Sunday, August 31, 2014

BOYHOOD Revels In The Immensity Of The Everyday

BOYHOOD (directed by Richard Linklater, 2014)

When an artist completes a masterpiece, it's not uncommon to call it the work he's been building to his entire career, but rarely is that as literal as with "Boyhood," the movie that writer/director Richard Linklater famously shot off and on between 2002 and 2013. We meet Mason (Ellar Coltrane) as the 6 year old product of divorced parents (Patricia Arquette and Ethan Hawke). We leave him as an 18 year old freshman at college. And we marvel at something as blatant and obvious as the passage of time.

Defiantly plotless, "Boyhood" resists easy arcs or lessons, despite covering a 12 year time frame, offering less a story than a series of events. People grow in small increments (both physically and emotionally). Characters who seem important drift in and out of focus. The soundtrack appropriately evolves with the times.

Linklater has said that he wanted to portray a young man's coming of age story, but frustrated with the limitations of a single shooting period, turned to this monumental technique instead. But to what end? Despite overwhelming praise (even Pixar would weep with envy at this movie's Rotten Tomatoes score), there are factions of critics who say the movie fascinates more as an experiment than a final product. That if you remove its famed production method, "Boyhood" offers little more than well performed nothingness. 

So what of it? Is it fair to love "Boyhood" as much for how it was made as what was made? Does that extend to any work of art? It reminds me of the 2007 documentary "My Kid Could Paint That," which began as the chronicle of child prodigy artist Marla Olmstead until it became suggested that maybe her father either assisted with or outright completed her paintings. But should that even matter? If people paid a pretty penny for Marla's paintings thinking they were entirely her creations, then on some level, you'd hope they simply liked the works. It's still art. The importance of how it was created should only go so far.

All of which to say, yes, if Linklater made the same "Boyhood" in a more traditional way, recasting Mason as he aged, the result might seem more bland. But he didn't, we know he didn't, and this becomes inextricably tied to our experience of the movie. Best to accept this and marvel at the "how" and the "what," because it all fuses to create a singularly, transcendentally moving experience.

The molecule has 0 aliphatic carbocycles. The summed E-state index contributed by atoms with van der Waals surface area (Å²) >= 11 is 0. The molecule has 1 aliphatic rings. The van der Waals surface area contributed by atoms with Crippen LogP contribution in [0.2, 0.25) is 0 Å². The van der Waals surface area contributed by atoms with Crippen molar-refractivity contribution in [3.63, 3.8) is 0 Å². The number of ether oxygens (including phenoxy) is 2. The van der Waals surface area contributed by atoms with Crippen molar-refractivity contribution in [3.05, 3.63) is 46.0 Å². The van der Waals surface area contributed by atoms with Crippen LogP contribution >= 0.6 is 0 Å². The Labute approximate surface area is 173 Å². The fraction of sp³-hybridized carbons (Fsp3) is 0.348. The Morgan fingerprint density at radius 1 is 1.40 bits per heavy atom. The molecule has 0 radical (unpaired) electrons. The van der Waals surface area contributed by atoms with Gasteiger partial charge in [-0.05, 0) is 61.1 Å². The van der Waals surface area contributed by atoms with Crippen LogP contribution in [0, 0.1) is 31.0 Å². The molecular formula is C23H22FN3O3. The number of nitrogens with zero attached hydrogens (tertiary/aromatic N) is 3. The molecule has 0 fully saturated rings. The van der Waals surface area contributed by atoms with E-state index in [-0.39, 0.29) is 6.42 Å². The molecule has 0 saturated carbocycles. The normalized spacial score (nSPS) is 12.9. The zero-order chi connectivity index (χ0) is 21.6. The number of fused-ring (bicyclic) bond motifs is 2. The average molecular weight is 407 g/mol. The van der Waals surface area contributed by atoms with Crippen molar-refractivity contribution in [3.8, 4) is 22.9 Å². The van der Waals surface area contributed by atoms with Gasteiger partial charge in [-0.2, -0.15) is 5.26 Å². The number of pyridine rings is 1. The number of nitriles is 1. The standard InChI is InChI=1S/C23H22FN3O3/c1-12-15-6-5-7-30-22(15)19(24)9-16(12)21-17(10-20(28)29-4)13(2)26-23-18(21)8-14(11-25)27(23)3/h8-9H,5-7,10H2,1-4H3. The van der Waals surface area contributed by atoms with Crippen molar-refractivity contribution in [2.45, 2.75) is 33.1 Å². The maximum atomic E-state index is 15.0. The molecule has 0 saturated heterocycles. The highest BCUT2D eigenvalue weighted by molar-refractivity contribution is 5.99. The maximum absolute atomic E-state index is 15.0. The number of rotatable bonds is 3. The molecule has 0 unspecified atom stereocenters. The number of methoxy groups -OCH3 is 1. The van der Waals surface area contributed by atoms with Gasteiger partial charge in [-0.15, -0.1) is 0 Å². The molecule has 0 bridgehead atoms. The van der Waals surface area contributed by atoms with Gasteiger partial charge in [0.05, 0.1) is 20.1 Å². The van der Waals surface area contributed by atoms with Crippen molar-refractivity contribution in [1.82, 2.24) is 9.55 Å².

What Linklater and his troupe of actors (who also contributed to the screenplay as the years progressed) made is a sort of intimate epic, whose superficial mundanity becomes all the more powerful for its mundanity. If Linklater did indeed make a coming of age story, it's not the type where someone grows through one specific experience. It's the type where a kid ages from 6 to 18 without dying in between.

You know. Kinda like life.

Linklater as a filmmaker remains steadfastly committed to this intimacy. He rarely allows wider master shots until toward the end, when Mason ventures on his own and his life leaves our focus. Before then, Linklater opts for almost exclusively plain medium shots. Nothing that calls attention to itself. Nothing flashy. Even in the opening scene, our introduction to Mason is him lying on his back in the grass, but Linklater noticeably refuses to offer a panorama of the sky from his perspective. And as we jump from year to year, there are no clear transitions or establishing shots - we're just expected to keep up.

Linklater seems to focus exclusively on the trees with our awareness that the forest is out there. Mason's mother marries her professor, who reveals himself to be an abusive alcoholic, but they leave him and his character is never seen again. As he grows older, Mason experiments with drugs, but it's presented as neither life changing nor life ending. He also asks his father about girls, they discuss politics and pop culture, and his sister bugs him throughout. All of which happens during a 3 hour running time that flies with the ease of swapping stories with old friends.

None of this is presented as particularly "important." None of it has to be. "Boyhood" has the audacity to suggest that a life lived is an epic one simply because it happened to you. All of the larger arcs in "Boyhood" seem to happen on the fringes, suggested rather than portrayed. Arquette finishes graduate school and eventually teaches at a university herself. Hawke, initially portrayed as a well-meaning slacker, remarries and settles down with a new family, accepting his responsibilities as a father. Meanwhile, nothing much happens to Mason besides the same stuff that happened to all of us every day when we his age.

It's a popular theme (or cliche) of fiction, probably because it's one we universally face, to realize we're the star of our own story and the supporting player in everybody else's. If our actions seem of vital importance to the world, it's only because we're the ones doing them, day in and day out. The truth is we really don't matter, at least not in the grander scope. We each stand here as the result of coincidence, chance, and, lets face it, pure ungodly accident. 

But that doesn't mean we have to act like it. I'm 28 years old, you're however old you are, and we're lucky enough to have the full weight of those years behind us. "Boyhood," presenting an everyday life with the minutia of time lapse photography, brings that intensely moving fact crashing home. Your life is your life, and the mere fact that it's happening is kind of extraordinary.